If you make it to the senior associate or partnership level, you may find your work intellectually and financially rewarding, but feel that there is just too much of it. Maybe you suddenly realise you’ve been pedaling on the professional services stationary bike and wonder if you’ll ever arrive at your desired destination. It’s taken tremendous strength to get this far – but now you feel more tired than inspired. In addition to losing your balance, you may have lost a part of your self along the way. Although your career has been a ‘success’, an underlying sense of disappointment remains. Professional rewards arrive at a cost.
As lawyers with over 35 years combined experience in law, we have a deep understanding of law firm culture and the complexities of life as a lawyer. In short, we get it. The sense of responsibility conferred on lawyers, combined with a work environment defined by hyper-competition, conflict, uncertain hours and a lack of autonomy often make it difficult to find joy in the profession. That said, there are steps you can take to enhance your quality of life, to find greater satisfaction and meaning in what you do, and to simply have more fun.
We will work with you on a one-on-one basis to devise a career and life management strategy that works for you. Every woman is different, and we will help you design a program specifically tailored to meet your unique needs. There are no quick-fixes, but we will help you take steps to feel better immediately and to improve your quality of life over the long term. And if you are already satisfied with your career and life, we will support you in taking your performance and well-being to the next level.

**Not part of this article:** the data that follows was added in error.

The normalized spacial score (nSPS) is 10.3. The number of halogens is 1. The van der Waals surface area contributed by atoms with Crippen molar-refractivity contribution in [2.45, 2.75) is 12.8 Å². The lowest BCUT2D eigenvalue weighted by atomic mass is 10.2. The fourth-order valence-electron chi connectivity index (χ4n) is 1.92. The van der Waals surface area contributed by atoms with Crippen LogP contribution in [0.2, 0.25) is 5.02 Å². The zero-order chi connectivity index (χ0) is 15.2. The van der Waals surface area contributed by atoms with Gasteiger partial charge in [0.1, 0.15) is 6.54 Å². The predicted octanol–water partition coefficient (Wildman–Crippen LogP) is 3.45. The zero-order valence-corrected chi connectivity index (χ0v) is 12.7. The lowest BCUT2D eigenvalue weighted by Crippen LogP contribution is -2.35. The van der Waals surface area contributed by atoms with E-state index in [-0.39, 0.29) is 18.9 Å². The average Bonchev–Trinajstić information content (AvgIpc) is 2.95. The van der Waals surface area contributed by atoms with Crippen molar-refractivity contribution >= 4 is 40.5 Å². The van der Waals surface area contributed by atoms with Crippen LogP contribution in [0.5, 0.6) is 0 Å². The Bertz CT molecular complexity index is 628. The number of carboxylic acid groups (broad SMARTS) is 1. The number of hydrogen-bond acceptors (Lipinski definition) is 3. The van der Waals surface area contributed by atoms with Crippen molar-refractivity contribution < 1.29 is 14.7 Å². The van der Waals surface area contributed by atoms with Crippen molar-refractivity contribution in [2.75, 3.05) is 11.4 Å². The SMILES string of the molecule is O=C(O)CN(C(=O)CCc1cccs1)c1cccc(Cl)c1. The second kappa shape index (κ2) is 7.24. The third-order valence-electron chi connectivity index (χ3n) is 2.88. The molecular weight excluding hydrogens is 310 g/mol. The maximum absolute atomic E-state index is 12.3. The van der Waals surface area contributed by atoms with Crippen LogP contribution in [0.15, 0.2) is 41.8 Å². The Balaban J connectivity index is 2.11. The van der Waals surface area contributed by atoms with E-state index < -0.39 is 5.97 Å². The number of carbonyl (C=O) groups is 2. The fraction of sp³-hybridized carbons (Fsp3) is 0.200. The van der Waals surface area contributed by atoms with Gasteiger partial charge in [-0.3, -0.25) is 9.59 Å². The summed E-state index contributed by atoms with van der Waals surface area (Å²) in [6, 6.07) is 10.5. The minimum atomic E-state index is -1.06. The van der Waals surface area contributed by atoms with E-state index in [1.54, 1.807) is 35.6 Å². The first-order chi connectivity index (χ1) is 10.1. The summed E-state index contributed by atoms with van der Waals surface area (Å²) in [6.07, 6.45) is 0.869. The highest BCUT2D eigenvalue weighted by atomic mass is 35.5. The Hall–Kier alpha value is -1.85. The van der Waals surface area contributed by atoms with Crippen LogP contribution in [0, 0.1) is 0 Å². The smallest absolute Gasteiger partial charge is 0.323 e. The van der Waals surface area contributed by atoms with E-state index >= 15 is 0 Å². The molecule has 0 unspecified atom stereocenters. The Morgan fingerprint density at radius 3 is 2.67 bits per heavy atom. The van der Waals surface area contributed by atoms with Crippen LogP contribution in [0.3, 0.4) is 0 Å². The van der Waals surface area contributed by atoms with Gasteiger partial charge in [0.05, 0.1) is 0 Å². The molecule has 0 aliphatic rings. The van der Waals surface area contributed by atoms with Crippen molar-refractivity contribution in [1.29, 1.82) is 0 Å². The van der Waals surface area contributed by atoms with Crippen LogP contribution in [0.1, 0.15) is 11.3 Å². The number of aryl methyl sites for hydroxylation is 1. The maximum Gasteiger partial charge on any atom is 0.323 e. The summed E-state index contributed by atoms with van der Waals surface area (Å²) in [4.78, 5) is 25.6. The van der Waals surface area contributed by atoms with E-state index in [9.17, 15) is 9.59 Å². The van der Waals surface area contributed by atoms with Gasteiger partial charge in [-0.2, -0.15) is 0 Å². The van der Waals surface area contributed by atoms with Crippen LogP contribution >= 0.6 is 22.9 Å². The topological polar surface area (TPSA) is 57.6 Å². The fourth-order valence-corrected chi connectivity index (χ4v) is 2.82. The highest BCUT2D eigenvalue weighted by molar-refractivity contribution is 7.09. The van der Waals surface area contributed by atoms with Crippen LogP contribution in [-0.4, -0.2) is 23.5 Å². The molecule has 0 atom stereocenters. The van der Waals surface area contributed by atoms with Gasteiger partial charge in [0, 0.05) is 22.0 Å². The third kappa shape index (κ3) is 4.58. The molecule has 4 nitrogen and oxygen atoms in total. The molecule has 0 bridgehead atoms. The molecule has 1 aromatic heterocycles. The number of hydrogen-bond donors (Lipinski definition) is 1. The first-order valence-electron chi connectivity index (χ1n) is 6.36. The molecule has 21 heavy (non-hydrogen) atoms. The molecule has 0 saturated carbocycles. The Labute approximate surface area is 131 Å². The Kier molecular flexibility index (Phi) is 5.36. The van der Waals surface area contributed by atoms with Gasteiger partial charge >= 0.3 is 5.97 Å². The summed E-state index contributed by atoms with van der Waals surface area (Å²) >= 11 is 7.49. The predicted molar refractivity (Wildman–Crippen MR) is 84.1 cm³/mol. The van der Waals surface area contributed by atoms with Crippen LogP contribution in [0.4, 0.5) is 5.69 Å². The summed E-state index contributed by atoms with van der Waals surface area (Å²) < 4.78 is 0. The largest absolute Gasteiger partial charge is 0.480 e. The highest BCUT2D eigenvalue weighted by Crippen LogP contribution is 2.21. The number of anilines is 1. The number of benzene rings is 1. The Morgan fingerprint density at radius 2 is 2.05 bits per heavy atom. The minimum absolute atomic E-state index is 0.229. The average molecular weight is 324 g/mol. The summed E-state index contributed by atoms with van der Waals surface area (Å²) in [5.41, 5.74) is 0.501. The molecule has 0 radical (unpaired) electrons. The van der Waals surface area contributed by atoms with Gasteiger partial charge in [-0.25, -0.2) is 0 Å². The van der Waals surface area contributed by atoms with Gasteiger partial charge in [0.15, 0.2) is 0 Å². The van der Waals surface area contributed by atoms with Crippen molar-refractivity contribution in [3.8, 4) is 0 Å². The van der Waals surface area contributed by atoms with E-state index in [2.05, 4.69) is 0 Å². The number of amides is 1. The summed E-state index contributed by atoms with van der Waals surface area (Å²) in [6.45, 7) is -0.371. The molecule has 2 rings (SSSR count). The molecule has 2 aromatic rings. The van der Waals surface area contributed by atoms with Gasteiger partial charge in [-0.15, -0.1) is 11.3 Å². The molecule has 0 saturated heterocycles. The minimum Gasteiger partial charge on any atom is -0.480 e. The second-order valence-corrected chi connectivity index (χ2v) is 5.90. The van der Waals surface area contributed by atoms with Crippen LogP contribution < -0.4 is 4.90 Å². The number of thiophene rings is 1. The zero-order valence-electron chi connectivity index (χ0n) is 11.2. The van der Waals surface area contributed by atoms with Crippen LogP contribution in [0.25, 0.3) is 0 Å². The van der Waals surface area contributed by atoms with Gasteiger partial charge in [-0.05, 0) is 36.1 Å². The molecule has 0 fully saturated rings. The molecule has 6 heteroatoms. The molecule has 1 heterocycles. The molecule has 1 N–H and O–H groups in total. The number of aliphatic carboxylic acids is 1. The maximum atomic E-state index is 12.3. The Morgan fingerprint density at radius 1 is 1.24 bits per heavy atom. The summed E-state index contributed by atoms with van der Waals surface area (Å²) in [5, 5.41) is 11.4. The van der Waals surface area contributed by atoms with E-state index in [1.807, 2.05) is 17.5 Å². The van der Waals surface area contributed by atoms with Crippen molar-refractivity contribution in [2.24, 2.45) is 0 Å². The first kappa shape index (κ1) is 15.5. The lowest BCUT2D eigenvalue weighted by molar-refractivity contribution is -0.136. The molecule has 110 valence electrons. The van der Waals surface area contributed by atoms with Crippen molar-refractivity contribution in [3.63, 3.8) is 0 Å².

Some of the areas we address are:
Balanced living: Goal-setting, vision-crafting, clarifying values and beliefs, personal growth, emotion management, positive thinking coupled with positive communication and action, increasing self-awareness, embracing the present, mindfulness, levity and laughter.
Work-life balance: alternative ways of working, time management, prioritising, boundary-setting, addressing perfectionism, overcoming procrastination, the power of hobbies, creating community, self-care.
Stress Management: identifying internal and external causes. Creating practical solutions and identifying coping mechanisms: relaxation techniques including meditation, contemplation, mindfulness, deep-breathing and yoga.
Confidence: understanding what you want for your life and career, creating your personal brand, assertiveness training, enhancing self-belief, overcoming fears and self-limiting beliefs, self-promoting without arrogance.
Relationships: strategies for building and maintaining healthy relationships at and outside of work, how to deal with demanding colleagues and clients.
Communication: mindful communication, affirmations, networking strategies.
Motivation and Performance: professional development (substantive knowledge and soft skills), removing mental interference, focus, visualisation, detachment, identifying mentors.
Leadership: finding inspiration, becoming fearless, risk-taking, speaking up, cultivating optimism and confidence.
Career Transition: within law, identifying new career paths outside law.
Personal Finance: owning your finances and your future, striking a healthy balance between spending and saving.